THE FRIENDS OF EDDIE COYLE (The Criterion Collection. $29.99): In one of the very best performances of his entire career, Robert Mitchum stars in this underrated 1973 as a small-time criminal in Boston who is facing another stretch in prison--long enough to potentially be his last--and trying to decide between doing his time or betraying his colleagues by giving them up to the cops in exchange for his freedom. Hard to find on video for many years, this powerful work makes its long-awaited DVD debut in a package that includes a commentary track from director Peter Yates, a still gallery and a booklet including a new essay on the film from critic Kent Jones and an interview that Mitchum did with “Rolling Stone” to promote it back in 1973.

INVASION IOWA (Echo Bridge. $19.99): A few years ago, William Shatner and a bunch of goofballs invaded the small town of Riverside, Iowa (which long claimed to be the birthplace of James T. Kirk--at least they did before J.J. Abrams got a say in the matter) in order to make a low-budget sci-fi film and perplex the locals with their weird Hollywood ways. As it turns out, the whole thing was just a big practical joke on the citizens of Riverside that would be turned into this 2005 reality TV series broadcast on Spike TV. Classy, Shatner, classy. . .too bad the results weren’t as funny as “Star Trek V.”

MAN HUNT (Fox Home Entertainment. $14.98): In the first of this week’s releases featuring failed plots to kill Adolph Hitler, this 1941 cult favorite from Fritz Lang stars Walter Pidgeon as a big-game hunter on vacation in Bavaria who has Hitler in his sights when he is caught by German authorities--he escapes and makes his way back to London with tenacious Nazi George Sanders hot on his heels. Rarely shown on television and never before released on video, this thriller holds up pretty well today and should satisfy both film scholars and casual viewers in equal measure.

MASARU KONUMA: DEBAUCHED DESIRES (Kino International. $49.95): During the Sixties and Seventies, Japan’s Nikkatsu Studios made some of the wildest and weirdest exploitation movies around and this set collects four of the looniest examples, all from the twisted mind of director Masaru Konuma. The titles include “Cloistered Nun: Runa’s Confession,” “Erotic Diary of an Office Lady,” “Tattooed Flower Vase” and “Wife to Be Sacrificed.” If that isn’t enough Japanese exploitation weirdness to satisfy you, Kino International is also releasing a pair of equally deranged gangster films from Nikkatsu as well this week-- “Detective Bureau 2-3: Go To Hell Bastards!” (from the always inventive filmmaker Seijun Suzuki) and “3 Seconds Before Explosion.”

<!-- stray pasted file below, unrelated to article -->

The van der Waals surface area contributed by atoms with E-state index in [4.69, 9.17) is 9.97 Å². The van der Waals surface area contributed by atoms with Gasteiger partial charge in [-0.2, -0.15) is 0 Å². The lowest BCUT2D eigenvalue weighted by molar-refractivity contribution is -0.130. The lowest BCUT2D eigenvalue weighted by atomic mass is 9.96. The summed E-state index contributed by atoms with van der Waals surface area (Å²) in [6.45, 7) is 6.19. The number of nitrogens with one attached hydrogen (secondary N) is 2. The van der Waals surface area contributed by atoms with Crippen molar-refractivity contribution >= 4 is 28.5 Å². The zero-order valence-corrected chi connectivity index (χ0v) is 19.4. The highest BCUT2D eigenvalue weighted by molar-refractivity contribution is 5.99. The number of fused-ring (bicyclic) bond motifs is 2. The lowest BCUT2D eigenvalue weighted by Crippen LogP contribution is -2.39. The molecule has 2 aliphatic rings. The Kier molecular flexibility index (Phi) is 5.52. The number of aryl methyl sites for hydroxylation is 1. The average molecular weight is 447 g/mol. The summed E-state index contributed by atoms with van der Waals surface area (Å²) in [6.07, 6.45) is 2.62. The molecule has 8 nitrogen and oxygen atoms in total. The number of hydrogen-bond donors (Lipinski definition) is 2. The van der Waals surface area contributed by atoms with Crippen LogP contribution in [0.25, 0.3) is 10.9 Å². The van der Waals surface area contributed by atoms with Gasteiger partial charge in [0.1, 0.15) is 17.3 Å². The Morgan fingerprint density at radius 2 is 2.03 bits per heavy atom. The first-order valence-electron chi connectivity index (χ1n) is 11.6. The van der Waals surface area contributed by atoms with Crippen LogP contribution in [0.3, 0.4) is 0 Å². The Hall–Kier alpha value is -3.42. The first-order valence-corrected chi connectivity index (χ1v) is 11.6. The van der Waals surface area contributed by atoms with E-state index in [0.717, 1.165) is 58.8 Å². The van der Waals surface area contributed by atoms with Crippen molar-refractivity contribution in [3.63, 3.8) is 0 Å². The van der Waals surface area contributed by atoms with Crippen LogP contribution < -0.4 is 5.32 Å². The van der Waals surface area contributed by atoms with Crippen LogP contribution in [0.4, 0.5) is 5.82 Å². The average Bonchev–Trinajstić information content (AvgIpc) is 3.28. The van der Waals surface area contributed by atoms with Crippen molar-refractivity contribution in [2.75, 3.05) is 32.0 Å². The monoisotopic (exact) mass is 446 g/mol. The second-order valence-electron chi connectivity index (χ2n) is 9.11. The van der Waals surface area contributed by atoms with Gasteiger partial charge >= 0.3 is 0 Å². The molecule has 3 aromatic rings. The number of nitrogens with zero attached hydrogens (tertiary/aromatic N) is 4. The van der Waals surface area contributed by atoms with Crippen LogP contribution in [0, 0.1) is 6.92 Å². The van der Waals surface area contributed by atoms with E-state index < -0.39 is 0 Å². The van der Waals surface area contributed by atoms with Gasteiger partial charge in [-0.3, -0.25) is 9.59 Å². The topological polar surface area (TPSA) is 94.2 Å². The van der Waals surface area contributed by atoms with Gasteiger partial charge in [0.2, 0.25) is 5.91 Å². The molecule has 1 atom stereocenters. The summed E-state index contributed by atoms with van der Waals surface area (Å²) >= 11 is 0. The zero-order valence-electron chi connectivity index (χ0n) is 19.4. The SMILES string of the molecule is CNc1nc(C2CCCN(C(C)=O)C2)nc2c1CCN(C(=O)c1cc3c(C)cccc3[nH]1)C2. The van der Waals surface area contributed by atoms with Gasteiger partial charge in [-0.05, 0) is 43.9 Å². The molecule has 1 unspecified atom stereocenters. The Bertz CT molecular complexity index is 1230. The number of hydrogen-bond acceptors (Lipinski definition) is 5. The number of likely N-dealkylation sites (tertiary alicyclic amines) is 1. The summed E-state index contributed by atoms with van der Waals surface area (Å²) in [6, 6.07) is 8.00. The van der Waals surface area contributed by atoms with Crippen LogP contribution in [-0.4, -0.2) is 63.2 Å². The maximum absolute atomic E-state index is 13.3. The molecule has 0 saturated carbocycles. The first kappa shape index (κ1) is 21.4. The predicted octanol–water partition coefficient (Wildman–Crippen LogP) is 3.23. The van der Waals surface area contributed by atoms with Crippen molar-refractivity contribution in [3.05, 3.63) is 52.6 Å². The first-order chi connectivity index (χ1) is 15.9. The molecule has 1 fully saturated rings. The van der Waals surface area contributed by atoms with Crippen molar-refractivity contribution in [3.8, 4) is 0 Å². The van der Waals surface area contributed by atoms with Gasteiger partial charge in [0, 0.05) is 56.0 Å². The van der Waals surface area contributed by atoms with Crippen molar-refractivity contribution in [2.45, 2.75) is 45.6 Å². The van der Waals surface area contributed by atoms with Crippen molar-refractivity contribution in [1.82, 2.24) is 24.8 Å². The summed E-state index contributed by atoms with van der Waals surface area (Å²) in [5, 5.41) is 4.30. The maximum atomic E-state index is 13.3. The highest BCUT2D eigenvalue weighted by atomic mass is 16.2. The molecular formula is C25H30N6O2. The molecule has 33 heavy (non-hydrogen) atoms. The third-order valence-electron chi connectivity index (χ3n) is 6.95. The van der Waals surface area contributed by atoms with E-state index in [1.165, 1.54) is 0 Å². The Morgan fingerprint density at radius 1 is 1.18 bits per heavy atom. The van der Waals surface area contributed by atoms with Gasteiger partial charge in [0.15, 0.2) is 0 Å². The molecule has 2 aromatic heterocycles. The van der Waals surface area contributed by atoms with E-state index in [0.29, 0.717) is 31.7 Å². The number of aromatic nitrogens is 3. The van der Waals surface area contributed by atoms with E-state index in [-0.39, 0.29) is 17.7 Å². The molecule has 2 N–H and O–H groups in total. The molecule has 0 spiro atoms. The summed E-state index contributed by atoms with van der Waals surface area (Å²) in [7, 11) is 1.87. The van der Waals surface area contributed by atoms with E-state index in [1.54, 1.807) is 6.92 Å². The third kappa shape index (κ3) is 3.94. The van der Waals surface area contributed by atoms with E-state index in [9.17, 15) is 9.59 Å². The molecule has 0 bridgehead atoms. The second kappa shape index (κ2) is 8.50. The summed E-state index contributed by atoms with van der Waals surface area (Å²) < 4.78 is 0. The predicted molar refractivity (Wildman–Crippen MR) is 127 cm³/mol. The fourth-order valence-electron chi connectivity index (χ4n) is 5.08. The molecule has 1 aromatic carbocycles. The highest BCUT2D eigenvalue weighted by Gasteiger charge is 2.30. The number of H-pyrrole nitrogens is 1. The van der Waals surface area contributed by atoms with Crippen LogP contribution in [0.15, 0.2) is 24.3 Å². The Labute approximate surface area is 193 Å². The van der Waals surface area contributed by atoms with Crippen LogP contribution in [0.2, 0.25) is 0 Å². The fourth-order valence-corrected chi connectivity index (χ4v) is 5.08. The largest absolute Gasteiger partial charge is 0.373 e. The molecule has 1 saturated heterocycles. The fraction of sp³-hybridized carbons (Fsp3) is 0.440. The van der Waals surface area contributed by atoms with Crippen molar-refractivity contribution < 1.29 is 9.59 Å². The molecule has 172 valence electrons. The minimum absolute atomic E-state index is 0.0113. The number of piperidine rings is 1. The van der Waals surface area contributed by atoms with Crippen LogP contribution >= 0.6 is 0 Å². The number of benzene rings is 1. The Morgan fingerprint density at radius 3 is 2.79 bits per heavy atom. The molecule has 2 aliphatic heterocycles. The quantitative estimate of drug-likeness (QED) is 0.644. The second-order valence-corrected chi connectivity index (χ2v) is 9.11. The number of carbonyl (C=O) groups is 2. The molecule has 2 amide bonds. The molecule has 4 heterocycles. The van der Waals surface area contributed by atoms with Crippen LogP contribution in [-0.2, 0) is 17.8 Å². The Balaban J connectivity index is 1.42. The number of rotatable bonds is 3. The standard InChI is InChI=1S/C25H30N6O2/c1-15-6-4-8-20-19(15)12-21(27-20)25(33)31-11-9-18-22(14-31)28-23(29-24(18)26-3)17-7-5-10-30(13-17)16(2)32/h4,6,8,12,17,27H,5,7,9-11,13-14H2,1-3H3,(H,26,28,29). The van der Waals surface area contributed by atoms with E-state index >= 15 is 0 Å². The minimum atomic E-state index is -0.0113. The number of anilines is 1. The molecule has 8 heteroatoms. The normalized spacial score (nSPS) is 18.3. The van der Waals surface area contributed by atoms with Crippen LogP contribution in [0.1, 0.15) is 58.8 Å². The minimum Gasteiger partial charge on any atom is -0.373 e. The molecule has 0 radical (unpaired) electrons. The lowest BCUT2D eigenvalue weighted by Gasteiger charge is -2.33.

MUSCLE MADNESS (Infinity Entertainment. $24.95): Say, do you like movies about gladiators? If so, you are going to go nuts for this 5-film set that is just chock-full of oily, muscle-bound guys doing oily, muscle-bound things while prancing around in togas and less. The films included here are “Goliath and the Sins of Babylon”, “The Giant of Marathon,” “War of the Trojans,” “Colossus and the Amazon Queen” and the immortal “Hercules Vs. the Moon Men” and each one of them is all but guaranteed to provide viewers with hours of deep hurting.

MY BLOODY VALENTINE 3-D (Lionsgate Home Entertainment. $34.98): Gory and goofy in equal measure, this remake of the 1981 mad slasher semi-classic was actually more entertaining than it had any right to be. Of course, that was due in large part to the fairly inspired 3-D sight gags that tossed blood and guts (among other body parts) off the screen and into viewers laps with cheerful abandon and while this DVD does include both the 2-D and 3-D versions, it is highly unlikely that the multi-dimensional aspect is going to be anywhere near as impressive at home as it was in the theater.


NIGHTMARE CASTLE (Severin Video. $19.95): In this classic Sixties-era example of the Italian gothic horror film, cult icon Barbara Steele plays the dual role of an unfortunate woman who is tortured to death by her extra-sadistic husband--a man of science, no less--and, oddly enough, as the woman’s mentally-ill stepsister whose fate isn’t looking too promising either. Although the box quote asserting its superiority to the works of Mario Bava is definitely overselling things, this is still a reasonably creepy and effective thriller and fans of Steele are sure to love it. They will presumably also love this disc--not only does it include an uncut version of the often-censored film, it also includes a new interview with Steele herself among the bonus features.